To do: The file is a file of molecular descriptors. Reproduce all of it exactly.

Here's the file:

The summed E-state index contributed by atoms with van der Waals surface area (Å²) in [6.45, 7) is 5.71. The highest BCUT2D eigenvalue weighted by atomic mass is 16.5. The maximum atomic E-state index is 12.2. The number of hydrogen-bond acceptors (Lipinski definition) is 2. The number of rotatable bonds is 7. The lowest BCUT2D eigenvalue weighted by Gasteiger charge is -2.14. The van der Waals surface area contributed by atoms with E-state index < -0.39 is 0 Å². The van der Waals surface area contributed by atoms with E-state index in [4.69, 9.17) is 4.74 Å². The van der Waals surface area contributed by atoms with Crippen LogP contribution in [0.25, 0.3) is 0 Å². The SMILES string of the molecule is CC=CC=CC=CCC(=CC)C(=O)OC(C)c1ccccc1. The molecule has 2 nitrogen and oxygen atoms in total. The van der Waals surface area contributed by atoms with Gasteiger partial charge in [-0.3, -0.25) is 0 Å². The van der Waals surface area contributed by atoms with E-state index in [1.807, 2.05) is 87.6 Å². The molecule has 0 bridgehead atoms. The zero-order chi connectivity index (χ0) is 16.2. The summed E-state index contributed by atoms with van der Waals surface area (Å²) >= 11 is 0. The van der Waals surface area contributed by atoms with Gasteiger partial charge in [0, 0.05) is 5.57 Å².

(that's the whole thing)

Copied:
The summed E-state index contributed by atoms with van der Waals surface area (Å²) in [6.45, 7) is 5.71. The highest BCUT2D eigenvalue weighted by atomic mass is 16.5. The maximum atomic E-state index is 12.2. The number of hydrogen-bond acceptors (Lipinski definition) is 2. The number of rotatable bonds is 7. The lowest BCUT2D eigenvalue weighted by Gasteiger charge is -2.14. The van der Waals surface area contributed by atoms with E-state index < -0.39 is 0 Å². The van der Waals surface area contributed by atoms with E-state index in [4.69, 9.17) is 4.74 Å². The van der Waals surface area contributed by atoms with Crippen LogP contribution in [0.25, 0.3) is 0 Å². The SMILES string of the molecule is CC=CC=CC=CCC(=CC)C(=O)OC(C)c1ccccc1. The molecule has 2 nitrogen and oxygen atoms in total. The van der Waals surface area contributed by atoms with Gasteiger partial charge in [-0.3, -0.25) is 0 Å². The van der Waals surface area contributed by atoms with E-state index in [1.807, 2.05) is 87.6 Å². The molecule has 0 bridgehead atoms. The zero-order chi connectivity index (χ0) is 16.2. The summed E-state index contributed by atoms with van der Waals surface area (Å²) >= 11 is 0. The van der Waals surface area contributed by atoms with Gasteiger partial charge in [0, 0.05) is 5.57 Å².